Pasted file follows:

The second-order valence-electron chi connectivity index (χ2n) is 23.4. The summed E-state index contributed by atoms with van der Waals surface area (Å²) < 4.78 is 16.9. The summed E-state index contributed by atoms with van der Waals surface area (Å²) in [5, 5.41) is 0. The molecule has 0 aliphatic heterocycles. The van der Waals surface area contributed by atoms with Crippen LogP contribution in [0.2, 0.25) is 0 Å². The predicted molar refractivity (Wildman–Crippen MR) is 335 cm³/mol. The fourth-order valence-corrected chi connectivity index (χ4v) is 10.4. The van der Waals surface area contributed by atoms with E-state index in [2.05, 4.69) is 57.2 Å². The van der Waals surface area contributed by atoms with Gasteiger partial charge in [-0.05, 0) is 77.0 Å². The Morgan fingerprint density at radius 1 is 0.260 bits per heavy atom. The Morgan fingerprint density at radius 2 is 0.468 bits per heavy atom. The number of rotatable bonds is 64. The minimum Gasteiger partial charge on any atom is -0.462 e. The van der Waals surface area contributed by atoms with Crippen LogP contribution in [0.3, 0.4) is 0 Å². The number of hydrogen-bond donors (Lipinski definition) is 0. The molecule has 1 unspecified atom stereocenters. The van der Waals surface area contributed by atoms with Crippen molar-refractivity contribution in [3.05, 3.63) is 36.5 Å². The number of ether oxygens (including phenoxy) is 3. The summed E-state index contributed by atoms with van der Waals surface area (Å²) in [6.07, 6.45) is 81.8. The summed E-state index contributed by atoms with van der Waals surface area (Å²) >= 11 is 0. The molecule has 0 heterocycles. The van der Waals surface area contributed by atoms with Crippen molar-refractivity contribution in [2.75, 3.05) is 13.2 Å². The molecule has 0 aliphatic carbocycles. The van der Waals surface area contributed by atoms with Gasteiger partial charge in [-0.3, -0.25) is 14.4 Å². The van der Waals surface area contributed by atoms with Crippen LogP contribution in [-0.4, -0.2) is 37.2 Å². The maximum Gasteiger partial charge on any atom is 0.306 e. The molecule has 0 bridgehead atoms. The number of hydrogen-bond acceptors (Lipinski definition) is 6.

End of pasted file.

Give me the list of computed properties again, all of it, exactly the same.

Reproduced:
The second-order valence-electron chi connectivity index (χ2n) is 23.4. The summed E-state index contributed by atoms with van der Waals surface area (Å²) < 4.78 is 16.9. The summed E-state index contributed by atoms with van der Waals surface area (Å²) in [5, 5.41) is 0. The molecule has 0 aliphatic heterocycles. The van der Waals surface area contributed by atoms with Crippen LogP contribution in [0.2, 0.25) is 0 Å². The predicted molar refractivity (Wildman–Crippen MR) is 335 cm³/mol. The fourth-order valence-corrected chi connectivity index (χ4v) is 10.4. The van der Waals surface area contributed by atoms with E-state index in [2.05, 4.69) is 57.2 Å². The van der Waals surface area contributed by atoms with Gasteiger partial charge in [-0.05, 0) is 77.0 Å². The Morgan fingerprint density at radius 1 is 0.260 bits per heavy atom. The Morgan fingerprint density at radius 2 is 0.468 bits per heavy atom. The number of rotatable bonds is 64. The minimum Gasteiger partial charge on any atom is -0.462 e. The van der Waals surface area contributed by atoms with Crippen LogP contribution in [0.3, 0.4) is 0 Å². The number of hydrogen-bond donors (Lipinski definition) is 0. The molecule has 1 unspecified atom stereocenters. The van der Waals surface area contributed by atoms with Crippen molar-refractivity contribution in [3.05, 3.63) is 36.5 Å². The number of ether oxygens (including phenoxy) is 3. The summed E-state index contributed by atoms with van der Waals surface area (Å²) in [6.07, 6.45) is 81.8. The summed E-state index contributed by atoms with van der Waals surface area (Å²) >= 11 is 0. The molecule has 0 heterocycles. The van der Waals surface area contributed by atoms with Crippen molar-refractivity contribution in [2.75, 3.05) is 13.2 Å². The molecule has 0 aliphatic carbocycles. The van der Waals surface area contributed by atoms with Gasteiger partial charge in [-0.3, -0.25) is 14.4 Å². The van der Waals surface area contributed by atoms with Crippen LogP contribution in [-0.4, -0.2) is 37.2 Å². The maximum Gasteiger partial charge on any atom is 0.306 e. The molecule has 0 bridgehead atoms. The number of hydrogen-bond acceptors (Lipinski definition) is 6.